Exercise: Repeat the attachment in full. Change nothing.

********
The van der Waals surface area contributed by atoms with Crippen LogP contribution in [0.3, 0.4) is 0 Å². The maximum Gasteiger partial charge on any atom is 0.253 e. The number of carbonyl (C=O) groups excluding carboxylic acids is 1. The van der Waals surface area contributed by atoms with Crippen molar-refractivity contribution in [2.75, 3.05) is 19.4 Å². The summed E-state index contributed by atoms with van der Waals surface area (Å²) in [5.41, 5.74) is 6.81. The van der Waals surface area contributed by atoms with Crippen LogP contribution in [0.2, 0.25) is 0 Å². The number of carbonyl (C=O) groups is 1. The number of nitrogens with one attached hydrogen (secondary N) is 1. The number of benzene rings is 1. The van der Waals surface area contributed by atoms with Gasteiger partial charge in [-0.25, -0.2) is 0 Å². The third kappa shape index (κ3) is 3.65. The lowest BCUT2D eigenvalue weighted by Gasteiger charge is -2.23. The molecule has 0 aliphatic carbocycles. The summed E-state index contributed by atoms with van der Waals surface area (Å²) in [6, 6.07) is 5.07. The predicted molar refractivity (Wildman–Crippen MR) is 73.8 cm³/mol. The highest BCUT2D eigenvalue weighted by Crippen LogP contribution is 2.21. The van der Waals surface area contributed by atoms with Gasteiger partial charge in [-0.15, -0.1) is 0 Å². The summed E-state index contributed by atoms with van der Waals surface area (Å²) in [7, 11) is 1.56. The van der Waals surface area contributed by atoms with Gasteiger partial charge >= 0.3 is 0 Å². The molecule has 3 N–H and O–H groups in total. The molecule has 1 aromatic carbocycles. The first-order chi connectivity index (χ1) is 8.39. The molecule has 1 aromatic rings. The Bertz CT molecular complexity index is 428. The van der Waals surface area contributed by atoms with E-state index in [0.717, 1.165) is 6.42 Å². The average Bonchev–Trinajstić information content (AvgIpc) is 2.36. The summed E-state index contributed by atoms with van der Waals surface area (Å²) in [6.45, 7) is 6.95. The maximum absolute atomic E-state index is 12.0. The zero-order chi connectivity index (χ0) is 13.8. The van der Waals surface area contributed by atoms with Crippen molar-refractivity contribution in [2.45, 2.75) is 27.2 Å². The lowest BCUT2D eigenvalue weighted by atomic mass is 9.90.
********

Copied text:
The van der Waals surface area contributed by atoms with Crippen LogP contribution in [0.3, 0.4) is 0 Å². The maximum Gasteiger partial charge on any atom is 0.253 e. The number of carbonyl (C=O) groups excluding carboxylic acids is 1. The van der Waals surface area contributed by atoms with Crippen molar-refractivity contribution in [2.75, 3.05) is 19.4 Å². The summed E-state index contributed by atoms with van der Waals surface area (Å²) in [5.41, 5.74) is 6.81. The van der Waals surface area contributed by atoms with Crippen LogP contribution in [0.2, 0.25) is 0 Å². The number of carbonyl (C=O) groups is 1. The number of nitrogens with one attached hydrogen (secondary N) is 1. The number of benzene rings is 1. The van der Waals surface area contributed by atoms with Gasteiger partial charge in [-0.25, -0.2) is 0 Å². The third kappa shape index (κ3) is 3.65. The lowest BCUT2D eigenvalue weighted by Gasteiger charge is -2.23. The molecule has 0 aliphatic carbocycles. The summed E-state index contributed by atoms with van der Waals surface area (Å²) in [6, 6.07) is 5.07. The predicted molar refractivity (Wildman–Crippen MR) is 73.8 cm³/mol. The highest BCUT2D eigenvalue weighted by Crippen LogP contribution is 2.21. The van der Waals surface area contributed by atoms with Gasteiger partial charge in [-0.15, -0.1) is 0 Å². The summed E-state index contributed by atoms with van der Waals surface area (Å²) in [7, 11) is 1.56. The van der Waals surface area contributed by atoms with Gasteiger partial charge >= 0.3 is 0 Å². The molecule has 3 N–H and O–H groups in total. The molecule has 1 aromatic carbocycles. The first-order chi connectivity index (χ1) is 8.39. The molecule has 1 aromatic rings. The Bertz CT molecular complexity index is 428. The van der Waals surface area contributed by atoms with E-state index in [0.717, 1.165) is 6.42 Å². The average Bonchev–Trinajstić information content (AvgIpc) is 2.36. The summed E-state index contributed by atoms with van der Waals surface area (Å²) in [6.45, 7) is 6.95. The maximum absolute atomic E-state index is 12.0. The zero-order chi connectivity index (χ0) is 13.8. The van der Waals surface area contributed by atoms with Crippen molar-refractivity contribution in [2.45, 2.75) is 27.2 Å². The lowest BCUT2D eigenvalue weighted by atomic mass is 9.90.